INDIANAPOLIS The Steak n Shake Co. said late Thursday that company chairman and well-known activist investor Sardar Biglari was named chief executive of the beleaguered operator-franchisor earlier this week after the resignation of interim CEO Wayne Kelley.
Steak n Shake, which operates or franchises about 490 namesake restaurants, said a search was under way for a chain president, or an executive “focused on restaurant operations.” The former interim president at Steak n Shake, Jeffrey Blade, resigned last month.
As CEO, Biglari said he would focus on “leading the organization principally from a strategic, financial and governance perspective.”
Kelley will retain his position on Steak n Shake’s board of directors.
“I am pleased to pass the chief executive officer position to Sardar, who has demonstrated an incredible work ethic and dedication to the company since his election to the board,” Kelley said in a statement. “As chairman, he has shown that he is willing and able to lead the company through its turnaround process, and I believe he is the right chief executive officer to lead Steak n Shake into the future.”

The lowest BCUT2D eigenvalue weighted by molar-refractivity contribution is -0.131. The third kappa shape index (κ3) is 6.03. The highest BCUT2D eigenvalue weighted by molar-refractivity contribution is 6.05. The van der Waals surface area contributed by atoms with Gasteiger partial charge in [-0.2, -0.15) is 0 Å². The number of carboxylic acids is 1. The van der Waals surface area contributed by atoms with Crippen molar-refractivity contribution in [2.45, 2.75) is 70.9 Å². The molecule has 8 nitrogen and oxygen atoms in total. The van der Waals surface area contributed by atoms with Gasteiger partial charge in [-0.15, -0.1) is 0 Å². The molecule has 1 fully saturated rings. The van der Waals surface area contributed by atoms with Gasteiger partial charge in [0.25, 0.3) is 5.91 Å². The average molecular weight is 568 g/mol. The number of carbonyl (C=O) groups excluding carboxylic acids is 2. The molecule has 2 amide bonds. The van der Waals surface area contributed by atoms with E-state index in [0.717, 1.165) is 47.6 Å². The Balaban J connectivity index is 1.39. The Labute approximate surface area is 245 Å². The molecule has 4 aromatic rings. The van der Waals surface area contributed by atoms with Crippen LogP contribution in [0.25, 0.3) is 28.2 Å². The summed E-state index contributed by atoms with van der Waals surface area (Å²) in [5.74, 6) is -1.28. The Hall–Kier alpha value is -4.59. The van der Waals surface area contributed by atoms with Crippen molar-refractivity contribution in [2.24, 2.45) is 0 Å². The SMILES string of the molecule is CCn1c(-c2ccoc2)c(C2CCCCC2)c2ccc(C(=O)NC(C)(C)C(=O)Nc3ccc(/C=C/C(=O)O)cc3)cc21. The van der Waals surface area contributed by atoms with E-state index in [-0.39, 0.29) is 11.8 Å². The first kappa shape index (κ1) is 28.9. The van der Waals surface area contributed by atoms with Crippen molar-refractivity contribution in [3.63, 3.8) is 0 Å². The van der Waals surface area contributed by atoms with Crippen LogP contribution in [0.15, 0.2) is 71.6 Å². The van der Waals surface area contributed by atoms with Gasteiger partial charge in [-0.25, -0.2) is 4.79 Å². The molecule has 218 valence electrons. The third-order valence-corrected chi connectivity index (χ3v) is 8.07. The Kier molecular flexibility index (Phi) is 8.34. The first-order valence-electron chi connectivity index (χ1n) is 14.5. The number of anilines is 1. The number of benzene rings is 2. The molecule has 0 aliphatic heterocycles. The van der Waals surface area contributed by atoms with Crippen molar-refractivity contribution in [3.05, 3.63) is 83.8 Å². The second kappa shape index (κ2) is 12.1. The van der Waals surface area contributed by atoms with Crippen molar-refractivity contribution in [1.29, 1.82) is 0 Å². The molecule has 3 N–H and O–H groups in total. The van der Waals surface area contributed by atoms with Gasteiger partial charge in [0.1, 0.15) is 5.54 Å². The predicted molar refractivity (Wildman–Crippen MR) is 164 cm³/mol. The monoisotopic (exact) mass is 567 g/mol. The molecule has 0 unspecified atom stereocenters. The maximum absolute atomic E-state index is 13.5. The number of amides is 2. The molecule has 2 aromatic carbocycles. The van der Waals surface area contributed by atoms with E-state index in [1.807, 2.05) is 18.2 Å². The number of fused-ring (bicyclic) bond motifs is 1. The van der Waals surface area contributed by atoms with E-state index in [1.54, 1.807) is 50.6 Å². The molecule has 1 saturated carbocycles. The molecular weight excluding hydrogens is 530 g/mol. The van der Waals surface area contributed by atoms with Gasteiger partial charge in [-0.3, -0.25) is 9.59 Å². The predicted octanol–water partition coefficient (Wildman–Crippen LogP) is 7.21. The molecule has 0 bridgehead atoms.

Biglari took the chairman post at Steak n Shake in June after building his investment in Steak n Shake to about 9 percent. He forced a proxy fight among shareholders for control of the board, and with his victory ousted then-chairman and interim CEO Alan Gilman, a 16-year Steak n Shake veteran. Biglari and his investment subsidiaries held a 13.1-percent stake in the restaurant company as of the latest filing in June.
Steak n Shake, a full-service hybrid between quick service and casual dining, has posted slumping sales and profit for years. Financial results for fiscal 2007 included a 58-percent drop in net income to $11.8 million, a 2.4-percent increase in revenues to $654 million and a same-store sales decrease of 3.8 percent.
In his statement Thursday, Biglari said the chain would close underperforming locations, reduce corporate spending and shorten hours of operation. Steak n Shake is well-known for staying open 24 hours a day or late into the evening at most locations. Additional details will be disclosed within 60 days, the company said. Third quarter earnings are expected on Monday.
Biglari, who heads investment firm The Lion Fund in San Antonio, also serves as chairman of Western Sizzlin Corp., another publicly held restaurant company.